trade

Deborah Shaar / KMUW

Kansas’ first regional export plan helped hundreds of companies in the Wichita area enter new international markets during the past four years.

Courtesy of Wichita State University

Usha Haley is the W. Frank Barton distinguished chair in international business at Wichita State University and an expert on of trade with China.

Her research on Chinese subsidies and trade with China is incorporated into trade regulations for the United States, the European Union and several other countries.

After this month’s phase one trade agreement between the U.S. and China was signed, she talked with Tom Shine and The Range about what the agreement contains, what impact it might have locally and what’s next.

The interview was edited for length and clarity.

During 2019, the curveballs thrown at farmers began with the partial government shutdown in January, when some U.S. Department of Agriculture agencies were closed. Spring brought a storm system—called a bomb cyclone—that dumped rain on top of frozen fields unable to make use of it, kicking off weeks of flooding exacerbated by additional precipitation. Planting ran later than usual and some farmers never got a cash crop into certain saturated fields.

U.S. farmers have long depended on foreign buyers for some of their corn, soybeans, pork and other products. And federal officials have used some agricultural commodities as tools of diplomacy for decades.

But as the Trump administration has pursued hard-line moves with major trading partners, especially China, farmers have found themselves with huge surpluses — and on the receiving end of government aid.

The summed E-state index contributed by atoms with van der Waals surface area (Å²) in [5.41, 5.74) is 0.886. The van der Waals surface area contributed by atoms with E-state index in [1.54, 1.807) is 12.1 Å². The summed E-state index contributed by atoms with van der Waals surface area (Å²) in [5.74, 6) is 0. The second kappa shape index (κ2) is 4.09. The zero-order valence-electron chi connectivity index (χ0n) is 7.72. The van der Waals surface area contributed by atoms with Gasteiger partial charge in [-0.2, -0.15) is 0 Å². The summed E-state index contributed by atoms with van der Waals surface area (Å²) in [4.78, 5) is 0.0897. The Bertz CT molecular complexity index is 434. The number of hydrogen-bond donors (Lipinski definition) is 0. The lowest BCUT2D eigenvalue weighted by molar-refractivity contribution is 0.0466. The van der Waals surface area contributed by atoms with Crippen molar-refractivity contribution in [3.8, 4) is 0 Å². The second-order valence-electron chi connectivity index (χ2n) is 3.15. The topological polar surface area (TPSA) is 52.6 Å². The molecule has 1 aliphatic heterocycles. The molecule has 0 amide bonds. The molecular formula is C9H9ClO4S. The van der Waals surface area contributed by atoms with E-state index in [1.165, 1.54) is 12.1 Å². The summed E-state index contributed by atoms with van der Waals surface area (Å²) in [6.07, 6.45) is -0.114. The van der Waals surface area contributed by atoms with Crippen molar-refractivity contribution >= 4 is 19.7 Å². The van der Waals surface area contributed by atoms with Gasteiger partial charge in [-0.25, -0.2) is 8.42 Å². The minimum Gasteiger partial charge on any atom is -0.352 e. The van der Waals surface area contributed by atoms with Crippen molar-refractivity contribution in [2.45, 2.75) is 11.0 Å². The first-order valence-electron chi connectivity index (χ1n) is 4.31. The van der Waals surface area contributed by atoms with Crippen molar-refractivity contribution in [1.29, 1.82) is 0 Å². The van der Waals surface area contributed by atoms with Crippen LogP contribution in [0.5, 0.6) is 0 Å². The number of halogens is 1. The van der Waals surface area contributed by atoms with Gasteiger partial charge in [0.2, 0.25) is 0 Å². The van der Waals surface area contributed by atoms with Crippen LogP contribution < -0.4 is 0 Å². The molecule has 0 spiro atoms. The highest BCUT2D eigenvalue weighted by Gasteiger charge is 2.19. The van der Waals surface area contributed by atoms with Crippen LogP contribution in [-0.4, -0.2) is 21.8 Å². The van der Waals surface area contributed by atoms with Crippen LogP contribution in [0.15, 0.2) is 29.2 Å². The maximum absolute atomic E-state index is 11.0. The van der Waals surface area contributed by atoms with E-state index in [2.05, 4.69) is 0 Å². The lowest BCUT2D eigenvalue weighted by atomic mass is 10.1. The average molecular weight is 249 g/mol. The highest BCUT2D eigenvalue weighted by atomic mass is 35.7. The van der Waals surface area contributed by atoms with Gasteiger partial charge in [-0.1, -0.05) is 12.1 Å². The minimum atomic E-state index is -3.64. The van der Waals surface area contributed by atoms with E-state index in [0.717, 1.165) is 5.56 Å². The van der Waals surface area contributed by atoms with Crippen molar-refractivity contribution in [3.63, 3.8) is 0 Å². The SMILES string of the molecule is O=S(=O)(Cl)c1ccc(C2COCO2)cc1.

The U.S. trade war with China, now approaching a year, is often framed as hurting manufacturing and agriculture the most. But that’s mainly collateral damage in an international struggle over power and technology that has its roots in the Cold War, when China was still considered a largely undeveloped country.

Brian Grimmett / Kansas News Service

It’s morning. You pull out your favorite box of cereal and pour it into a bowl. Then you go to your fridge to grab the milk, only to find that the jug is practically empty.

After you mutter a few unrecognizable words, you toss the milk container into your recycle bin and move on to finding something else to eat. We’ve all been there.

While you’ll likely never think about that plastic milk jug again, its journey into a complex system of waste has only just begun.

Nadya Faulx / KMUW/File photo

Mike Pompeo, the U.S. Secretary of State and a former Kansas congressman from Wichita, spoke about some of the key issues he is dealing with as the country’s leader of foreign policy during a brief interview Thursday with KMUW. 

Farmers and agriculture groups are digging through the details of the new North American trade deal, called the United States Canada Mexico Agreement, and some are raising concerns that clash with the celebratory mood of the three countries’ leaders.

Nadya Faulx / KMUW

Trade was at the top of the agenda at Thursday's 4th Congressional District candidate forum in Pratt.

Republican incumbent Ron Estes and Democratic candidate James Thompson spoke on health care, immigration and taxes — they don't agree on any of those issues — but many of the forum’s questions focused on trade and tariffs.

President Donald Trump has reached a tentative trade deal with Mexico, and now the focus of tariff talks shifts to Canada.

It’s a high-stakes situation for Kansas industry because Canada is the top export market for the state.

Kansas exports totaled more than $11 billion in 2017, led by agricultural products, aircraft and airplane parts. Nearly $2.5 billion of those exports went to Canada. The other partner in the North American Free Trade Agreement, Mexico, was the second biggest market for Kansas exports, at nearly $2 billion.

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